On Wednesday in the journal Nature, two teams of scientists — one based at the University of Copenhagen and one based at Harvard University — presented the largest studies to date of ancient European DNA, extracted from 170 skeletons found in countries from Spain to Russia. Both studies indicate that today’s Europeans descend from three groups who moved into Europe at different stages of history.
First hunter-gatherers 45,000 years ago.
Farmers from near east 8,000 years ago.
nomadic sheepherders from western Russia & Ukraine about 4,500 years ago.
Until about 9,000 years ago, Europe was home to a genetically distinct population of hunter-gatherers, the researchers found. Then, 9,000 to 7,000 years ago, the genetic profiles of the inhabitants in some parts of Europe abruptly changed, acquiring DNA from Near Eastern populations. . . .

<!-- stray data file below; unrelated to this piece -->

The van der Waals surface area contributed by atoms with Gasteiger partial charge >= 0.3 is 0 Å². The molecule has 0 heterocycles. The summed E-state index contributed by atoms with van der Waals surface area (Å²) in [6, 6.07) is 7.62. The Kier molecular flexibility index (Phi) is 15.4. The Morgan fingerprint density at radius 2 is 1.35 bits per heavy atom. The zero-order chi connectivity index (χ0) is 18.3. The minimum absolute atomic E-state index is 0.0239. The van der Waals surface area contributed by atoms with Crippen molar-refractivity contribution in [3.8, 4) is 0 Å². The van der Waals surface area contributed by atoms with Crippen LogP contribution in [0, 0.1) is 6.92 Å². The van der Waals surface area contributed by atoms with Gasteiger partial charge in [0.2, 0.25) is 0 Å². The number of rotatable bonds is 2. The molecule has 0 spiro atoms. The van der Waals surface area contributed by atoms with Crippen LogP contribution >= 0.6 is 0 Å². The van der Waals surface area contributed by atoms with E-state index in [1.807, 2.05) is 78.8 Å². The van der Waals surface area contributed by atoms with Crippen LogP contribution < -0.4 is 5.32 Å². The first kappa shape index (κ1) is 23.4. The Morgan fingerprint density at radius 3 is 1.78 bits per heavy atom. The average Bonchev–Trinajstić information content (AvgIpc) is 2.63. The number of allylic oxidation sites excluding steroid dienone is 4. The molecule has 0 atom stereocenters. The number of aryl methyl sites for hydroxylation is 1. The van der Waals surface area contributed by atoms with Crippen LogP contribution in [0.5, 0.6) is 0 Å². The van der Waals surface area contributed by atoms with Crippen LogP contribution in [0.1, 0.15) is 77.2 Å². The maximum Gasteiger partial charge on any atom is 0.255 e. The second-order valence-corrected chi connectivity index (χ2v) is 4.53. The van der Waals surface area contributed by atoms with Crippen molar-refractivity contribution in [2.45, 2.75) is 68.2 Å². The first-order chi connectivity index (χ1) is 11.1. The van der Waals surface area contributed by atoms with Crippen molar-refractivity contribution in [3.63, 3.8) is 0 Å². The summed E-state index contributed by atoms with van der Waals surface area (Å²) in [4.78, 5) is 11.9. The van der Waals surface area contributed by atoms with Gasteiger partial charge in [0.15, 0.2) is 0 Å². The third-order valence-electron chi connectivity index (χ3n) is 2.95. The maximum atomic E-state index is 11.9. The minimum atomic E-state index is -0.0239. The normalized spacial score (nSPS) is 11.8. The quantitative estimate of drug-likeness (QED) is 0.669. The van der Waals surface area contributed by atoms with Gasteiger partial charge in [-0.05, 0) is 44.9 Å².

From 7,000 to 5,000 years ago, however, hunter-gatherer DNA began turning up in the genes of European farmers. “There’s a breakdown of these cultural barriers, and they mix,” Dr. Reich said.
About 4,500 years ago, the final piece of Europe’s genetic puzzle fell into place. A new infusion of DNA arrived — one that is still very common in living Europeans, especially in central and northern Europe.
The closest match to this new DNA, both teams of scientists found, comes from skeletons found in Yamnaya graves in western Russia and Ukraine.